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Social development and the global community: Why the legitimacy of the change process matters

Roxanne Bauer's picture

This is the first post in a series of six in which Michael Woolcock, Lead Social Development Specialist at the World Bank and lecturer in public policy at the Harvard Kennedy School, discusses critical ideas within the field of Social Development.

Both globalization and international development bring a wide range of people into contact with one another, linking distant communities to transnational networks and opening up spaces to new ideas. Alongside the state, multilateral development banks (MDBs), intergovernmental organizations (IGOs), civil society organizations (CSOs), private contractors, and development professionals converge on project sites, often interacting directly with local communities.

This influx of people brings global values concerning trade, democratic governance, human rights, and environmental sustainability— among many others— in contact with local conceptions of these values. This can create friction when international actors push for global liberal values that local communities are unfamiliar with or when they disregard traditional patterns of discourse. The tussle over values also occurs within states as district and national communities debate how development should progress. Urbanization, immigration, and the arts, for example, can all be experienced differently by various groups within a society.

Michael Woolcock asserts that, “putting a very strong premium on the legitimacy of the change process” is critical to a credible and accountable development intervention. Further, he states that if multi-level stakeholder engagement can be sustained over time, “then a lot of the process of dealing with contention can be acquired and incorporated into the way in which systems get managed.”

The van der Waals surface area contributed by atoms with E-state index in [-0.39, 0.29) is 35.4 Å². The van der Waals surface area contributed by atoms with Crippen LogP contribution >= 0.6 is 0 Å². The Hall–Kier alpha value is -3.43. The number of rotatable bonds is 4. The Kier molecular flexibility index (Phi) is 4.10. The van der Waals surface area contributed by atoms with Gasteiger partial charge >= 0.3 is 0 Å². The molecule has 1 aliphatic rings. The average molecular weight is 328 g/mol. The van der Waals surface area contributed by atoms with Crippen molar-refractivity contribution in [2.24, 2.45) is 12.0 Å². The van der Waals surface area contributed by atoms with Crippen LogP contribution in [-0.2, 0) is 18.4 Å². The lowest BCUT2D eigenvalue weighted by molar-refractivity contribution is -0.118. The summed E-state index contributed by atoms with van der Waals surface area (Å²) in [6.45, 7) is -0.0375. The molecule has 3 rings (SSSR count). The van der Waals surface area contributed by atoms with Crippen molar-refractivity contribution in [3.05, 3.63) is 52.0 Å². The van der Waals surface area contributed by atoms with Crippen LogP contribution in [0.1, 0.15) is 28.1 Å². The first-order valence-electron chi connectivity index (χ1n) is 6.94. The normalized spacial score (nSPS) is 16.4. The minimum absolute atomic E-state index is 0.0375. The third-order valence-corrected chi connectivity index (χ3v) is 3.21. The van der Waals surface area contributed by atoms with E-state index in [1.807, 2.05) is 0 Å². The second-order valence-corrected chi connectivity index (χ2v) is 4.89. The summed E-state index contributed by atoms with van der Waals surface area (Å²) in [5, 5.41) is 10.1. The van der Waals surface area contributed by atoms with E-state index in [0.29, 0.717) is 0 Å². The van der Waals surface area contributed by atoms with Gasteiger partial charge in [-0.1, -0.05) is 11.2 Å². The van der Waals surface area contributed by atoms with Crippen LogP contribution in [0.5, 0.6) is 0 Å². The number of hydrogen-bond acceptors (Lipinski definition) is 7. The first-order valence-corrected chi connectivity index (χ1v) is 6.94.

Michael Woolcock
International development, thus, drives the normative battle of the interpretation of issues. Development not only helps address problems but also generates new issues for discussion.  

And while comprehensive, fully inclusive development remains uneven, incremental steps should not be underestimated. Development projects with processes that are perceived to be transparent and legitimate have managed to influence political decision-makers by giving voice to the marginal groups and by framing issues in alternative ways. At the same time, credible engagement frameworks also help maintain the accountability of global governance institutions regarding the overall level of transparency, consultation, evaluation and efficiency of projects.

To watch this video and others like it from leading voices in development, visit us at the Public Sphere's YouTube Channel.
 

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